The overwhelming guilt that may come with PTSD is also displayed heavily throughout the series. Barnes keeps a journal full of people’s names he has hurt as the Winter Soldier, as he seeks redemption for his actions and forgiveness from these people. In perhaps the most important moment of the series thus far, Wilson and Barnes sit across from each other while Barnes criticizes him for giving up the infamous Captain America shield. Barnes suddenly gains clarity and a certain rage for himself as he emotionally spews, “Steve believed in you … maybe he was wrong about you, and if he was wrong about you, maybe he was wrong about me.”

This scene is heartbreaking because it showcases Barnes’s lack of comfort in his own body. The memories from his days as the Winter Soldier torment him and he is reminded at nearly every corner of what he has done. This mirrors the realities of so many people who face the chaotic effects of PTSD. The overwhelming sense of being confused with reality and how it is possible for a person to endure so much is reflected in Barnes’ emotions as he struggles to grasp who he is and what he’s been through.

Marvel actor Sebastian Stan has articulated this with perfect precision: The way Stan pauses with each word, the way his speech is slowed when speaking about the past and how quickly his emotions can turn from calm to chaotic in the snap of a finger are all common elements of PTSD. The way Marvel has made therapy and trust such an integral part of this character’s arc continues to shine a light on the impacts of this mental illness. Yet the most important part of Marvel and Stan’s depiction of Barnes is that he has not shed an ounce of resolve. Barnes continues to possess his desire to be a hero and does not give up in the face of the chaotic fire in his mind and soul.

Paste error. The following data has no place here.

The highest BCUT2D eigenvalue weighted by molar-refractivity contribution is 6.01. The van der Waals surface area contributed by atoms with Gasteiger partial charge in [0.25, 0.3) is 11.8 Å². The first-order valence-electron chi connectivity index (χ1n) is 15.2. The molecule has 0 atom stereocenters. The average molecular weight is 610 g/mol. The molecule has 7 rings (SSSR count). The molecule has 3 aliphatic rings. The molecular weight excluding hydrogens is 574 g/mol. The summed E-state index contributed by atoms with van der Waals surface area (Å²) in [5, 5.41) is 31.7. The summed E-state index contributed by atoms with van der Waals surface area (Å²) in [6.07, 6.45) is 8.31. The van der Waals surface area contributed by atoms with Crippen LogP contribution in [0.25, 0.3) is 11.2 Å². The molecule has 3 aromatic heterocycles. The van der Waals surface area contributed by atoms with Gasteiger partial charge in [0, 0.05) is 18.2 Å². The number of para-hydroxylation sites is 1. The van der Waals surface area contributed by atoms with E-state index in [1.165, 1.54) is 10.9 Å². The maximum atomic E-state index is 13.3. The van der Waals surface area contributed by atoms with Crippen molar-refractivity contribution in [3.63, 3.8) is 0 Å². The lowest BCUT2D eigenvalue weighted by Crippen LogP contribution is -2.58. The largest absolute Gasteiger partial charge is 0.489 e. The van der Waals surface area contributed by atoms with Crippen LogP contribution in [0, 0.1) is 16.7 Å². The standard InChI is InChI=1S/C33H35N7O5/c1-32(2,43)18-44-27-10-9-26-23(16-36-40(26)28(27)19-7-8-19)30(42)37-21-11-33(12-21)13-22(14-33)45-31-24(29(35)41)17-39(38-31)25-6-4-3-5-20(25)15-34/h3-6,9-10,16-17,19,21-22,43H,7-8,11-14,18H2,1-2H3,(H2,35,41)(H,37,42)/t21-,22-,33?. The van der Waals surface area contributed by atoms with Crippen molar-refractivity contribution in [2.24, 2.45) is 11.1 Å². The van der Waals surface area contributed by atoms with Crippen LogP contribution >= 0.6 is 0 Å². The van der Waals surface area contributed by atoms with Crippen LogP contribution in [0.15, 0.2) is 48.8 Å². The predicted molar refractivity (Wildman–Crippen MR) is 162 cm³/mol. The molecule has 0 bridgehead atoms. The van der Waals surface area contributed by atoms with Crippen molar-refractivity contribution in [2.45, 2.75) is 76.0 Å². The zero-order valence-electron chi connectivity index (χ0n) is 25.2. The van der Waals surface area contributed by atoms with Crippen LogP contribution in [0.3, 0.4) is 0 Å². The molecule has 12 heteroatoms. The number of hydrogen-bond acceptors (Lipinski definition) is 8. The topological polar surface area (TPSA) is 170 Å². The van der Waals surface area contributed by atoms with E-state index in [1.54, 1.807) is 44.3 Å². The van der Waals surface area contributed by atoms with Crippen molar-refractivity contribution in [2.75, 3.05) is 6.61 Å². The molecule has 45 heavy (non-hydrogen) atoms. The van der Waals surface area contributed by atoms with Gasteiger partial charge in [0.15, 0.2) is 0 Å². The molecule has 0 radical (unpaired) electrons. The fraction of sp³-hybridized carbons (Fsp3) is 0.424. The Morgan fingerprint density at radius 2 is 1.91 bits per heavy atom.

As somebody that has been diagnosed with PTSD, seeing a badass superhero face the same demons that I do has not only been inspiring and comforting, but gives me hope that people around the world can find more understanding for the struggles so many people are forced to confront daily. As “The Falcon and the Winter Soldier” mini-series continues to stream on Disney+, keep an eye out for what will happen next for this special character.

Daniel Buccafusca, East Stroudsburg University

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Daniel Buccafusca

East Stroudsburg University
Psychology & English (Creative Writing)

A versatile creative and professional racecar driver looking to be the best person I can be.